The territory of Polcenigo has always been a great favourite with communities looking for food and shelter, thanks to its strategic position and natural resources. Traces of human presence, dating back to prehistoric times, have been found in the area known as Palù di Livenza together with lithic, ceramic and wooden finds that attest the presence of a Neolithic pile dwelling village which could rely on the abundance of water, vegetation and wildlife that the marshy lands of the Palù and the nearby mountains provided in large quantities.
Other finds from an Iron Age necropolis (I-II millennia BC) have been unearthed at the foot of San Floriano hill, in San Giovanni. Roman coins, fibulas and fragments of terracotta have also been found in the territory of Polcenigo as the Romans, who conquered the territories east of the Livenza afterthefoundationofAquileia (181BC),lefttracesoftheirpresenceall over the area.
Between the V and VI century AD, with the spreading of Christianity, Polcenigo became a major religious centre thanks to worship sites such as the one on San Floriano hill (St Florian’s). In the Middle Ages, when castles were a common feature, Polcenigo boasted a cluster of fortified buildings, already known as the castle at the end of the X century AD. Between the XI and XII century the castle and the fiefdom were handed down to the Signori di Polcenigo, later appointed counts.
In 1420 the Serenissima Republic of Venice extended its dominion over the territory, followed by the Turks who wreaked havoc throughout Friuli (1499) reducing Polcenigo to a pile of rubble.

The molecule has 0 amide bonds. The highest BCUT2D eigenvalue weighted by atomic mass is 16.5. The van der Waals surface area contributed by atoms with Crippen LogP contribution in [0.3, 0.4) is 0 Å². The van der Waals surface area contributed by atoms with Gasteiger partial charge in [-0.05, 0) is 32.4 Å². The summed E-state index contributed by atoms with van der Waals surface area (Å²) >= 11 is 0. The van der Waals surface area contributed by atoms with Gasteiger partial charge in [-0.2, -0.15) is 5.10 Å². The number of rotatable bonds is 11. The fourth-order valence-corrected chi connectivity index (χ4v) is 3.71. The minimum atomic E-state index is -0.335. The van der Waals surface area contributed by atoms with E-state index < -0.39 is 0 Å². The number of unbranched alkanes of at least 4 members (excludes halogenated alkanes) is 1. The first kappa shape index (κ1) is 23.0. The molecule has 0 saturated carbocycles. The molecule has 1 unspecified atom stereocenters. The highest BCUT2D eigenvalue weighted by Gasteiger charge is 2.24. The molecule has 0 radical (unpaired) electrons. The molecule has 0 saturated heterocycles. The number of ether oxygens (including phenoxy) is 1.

A few years later (1571) Venice won its territories back and in the three following centuries Polcenigo enjoyed a time of peace and prosperity, especially during the XVIII century which was marked by an extraordinary economic, artistic and religious revival.
Following the decline and fall of the Republic of Venice (1797), Polcenigo was first invaded by Napoleon’s troops and then by the Austrians (1815). The expected time of peace and prosperity under the Austrian governance failed to come; the scarce crops and an oppressive tax system brought the inhabitants nearly to starvation. Years of unrest followed and quite a few volunteered to drive the Austrians out. In 1866 the territory was annexed to the Reign of Italy.
At the outbreak of World War I most emigrants were made to return home. In Polcenigo, the number of local residents suddenly raised, as a consequence hardship and poverty scourged the population.
The post war period and the twenty years of Fascist government alternated between times of massive unemployment and others of great occupational opportunities, especially in construction. In Polcenigo, Gorgazzo and Coltura, dairies were built, a new power station was realised and the centre of Polcenigo was provided with street lighting. Public transports and a mail service became a reality, two professional schools were set up and the main roads were improved.
World War II put an end to all that. After 1945 life was still difficult but marked by a slow recovery. Buildings were repaired and renovated. Small factories and industrial estates gradually settled all over the territory creating new jobs, thus changing the social tissue of Polcenigo.